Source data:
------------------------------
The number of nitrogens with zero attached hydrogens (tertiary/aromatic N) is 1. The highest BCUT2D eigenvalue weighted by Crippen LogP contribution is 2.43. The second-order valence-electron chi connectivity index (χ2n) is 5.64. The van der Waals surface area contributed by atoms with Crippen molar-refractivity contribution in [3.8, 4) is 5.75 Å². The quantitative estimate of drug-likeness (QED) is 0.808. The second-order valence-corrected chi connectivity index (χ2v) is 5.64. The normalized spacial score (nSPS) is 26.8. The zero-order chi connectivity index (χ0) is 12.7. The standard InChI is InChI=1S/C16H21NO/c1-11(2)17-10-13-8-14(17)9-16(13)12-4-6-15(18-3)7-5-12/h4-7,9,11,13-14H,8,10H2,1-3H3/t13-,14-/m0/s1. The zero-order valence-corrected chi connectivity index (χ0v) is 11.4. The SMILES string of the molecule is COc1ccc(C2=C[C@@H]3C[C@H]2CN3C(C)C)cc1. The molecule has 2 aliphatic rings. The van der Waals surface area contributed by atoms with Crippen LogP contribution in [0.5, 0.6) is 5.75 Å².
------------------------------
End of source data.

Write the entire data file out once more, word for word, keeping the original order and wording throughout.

The number of nitrogens with zero attached hydrogens (tertiary/aromatic N) is 1. The highest BCUT2D eigenvalue weighted by Crippen LogP contribution is 2.43. The second-order valence-electron chi connectivity index (χ2n) is 5.64. The van der Waals surface area contributed by atoms with Crippen molar-refractivity contribution in [3.8, 4) is 5.75 Å². The quantitative estimate of drug-likeness (QED) is 0.808. The second-order valence-corrected chi connectivity index (χ2v) is 5.64. The normalized spacial score (nSPS) is 26.8. The zero-order chi connectivity index (χ0) is 12.7. The standard InChI is InChI=1S/C16H21NO/c1-11(2)17-10-13-8-14(17)9-16(13)12-4-6-15(18-3)7-5-12/h4-7,9,11,13-14H,8,10H2,1-3H3/t13-,14-/m0/s1. The zero-order valence-corrected chi connectivity index (χ0v) is 11.4. The SMILES string of the molecule is COc1ccc(C2=C[C@@H]3C[C@H]2CN3C(C)C)cc1. The molecule has 2 aliphatic rings. The van der Waals surface area contributed by atoms with Crippen LogP contribution in [0.5, 0.6) is 5.75 Å².